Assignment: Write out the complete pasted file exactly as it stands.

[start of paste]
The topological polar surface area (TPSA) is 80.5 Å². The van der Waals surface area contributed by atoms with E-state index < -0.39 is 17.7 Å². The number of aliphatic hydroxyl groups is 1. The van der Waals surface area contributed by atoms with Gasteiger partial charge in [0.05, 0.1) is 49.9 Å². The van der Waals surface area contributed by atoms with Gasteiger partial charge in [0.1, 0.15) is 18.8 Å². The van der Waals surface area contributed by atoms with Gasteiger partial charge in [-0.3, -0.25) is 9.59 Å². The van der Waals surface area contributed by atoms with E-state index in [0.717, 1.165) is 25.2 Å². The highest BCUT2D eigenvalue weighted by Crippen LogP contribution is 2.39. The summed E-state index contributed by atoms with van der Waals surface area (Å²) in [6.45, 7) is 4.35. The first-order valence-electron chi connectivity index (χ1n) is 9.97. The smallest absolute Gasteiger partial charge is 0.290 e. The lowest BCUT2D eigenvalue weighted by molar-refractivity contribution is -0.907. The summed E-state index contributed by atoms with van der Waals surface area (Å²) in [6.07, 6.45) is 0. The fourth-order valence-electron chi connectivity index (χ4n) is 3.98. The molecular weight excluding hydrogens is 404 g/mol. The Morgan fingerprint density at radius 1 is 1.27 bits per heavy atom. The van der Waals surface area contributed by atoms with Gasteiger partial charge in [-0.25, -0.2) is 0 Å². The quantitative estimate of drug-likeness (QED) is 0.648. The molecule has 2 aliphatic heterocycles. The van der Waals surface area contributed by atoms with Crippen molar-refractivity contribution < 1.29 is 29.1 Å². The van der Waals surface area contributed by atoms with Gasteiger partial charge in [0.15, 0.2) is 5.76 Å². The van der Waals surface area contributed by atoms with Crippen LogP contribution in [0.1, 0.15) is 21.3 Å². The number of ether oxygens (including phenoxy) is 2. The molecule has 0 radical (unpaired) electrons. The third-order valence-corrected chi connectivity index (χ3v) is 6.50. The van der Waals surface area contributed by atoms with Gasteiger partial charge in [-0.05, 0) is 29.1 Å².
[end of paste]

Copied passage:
The topological polar surface area (TPSA) is 80.5 Å². The van der Waals surface area contributed by atoms with E-state index < -0.39 is 17.7 Å². The number of aliphatic hydroxyl groups is 1. The van der Waals surface area contributed by atoms with Gasteiger partial charge in [0.05, 0.1) is 49.9 Å². The van der Waals surface area contributed by atoms with Gasteiger partial charge in [0.1, 0.15) is 18.8 Å². The van der Waals surface area contributed by atoms with Gasteiger partial charge in [-0.3, -0.25) is 9.59 Å². The van der Waals surface area contributed by atoms with E-state index in [0.717, 1.165) is 25.2 Å². The highest BCUT2D eigenvalue weighted by Crippen LogP contribution is 2.39. The summed E-state index contributed by atoms with van der Waals surface area (Å²) in [6.45, 7) is 4.35. The first-order valence-electron chi connectivity index (χ1n) is 9.97. The smallest absolute Gasteiger partial charge is 0.290 e. The lowest BCUT2D eigenvalue weighted by molar-refractivity contribution is -0.907. The summed E-state index contributed by atoms with van der Waals surface area (Å²) in [6.07, 6.45) is 0. The fourth-order valence-electron chi connectivity index (χ4n) is 3.98. The molecular weight excluding hydrogens is 404 g/mol. The Morgan fingerprint density at radius 1 is 1.27 bits per heavy atom. The van der Waals surface area contributed by atoms with Gasteiger partial charge in [-0.25, -0.2) is 0 Å². The quantitative estimate of drug-likeness (QED) is 0.648. The molecule has 2 aliphatic heterocycles. The van der Waals surface area contributed by atoms with Crippen molar-refractivity contribution < 1.29 is 29.1 Å². The van der Waals surface area contributed by atoms with Gasteiger partial charge in [0.15, 0.2) is 5.76 Å². The van der Waals surface area contributed by atoms with Crippen LogP contribution in [0.1, 0.15) is 21.3 Å². The number of ether oxygens (including phenoxy) is 2. The molecule has 0 radical (unpaired) electrons. The third-order valence-corrected chi connectivity index (χ3v) is 6.50. The van der Waals surface area contributed by atoms with Gasteiger partial charge in [-0.05, 0) is 29.1 Å².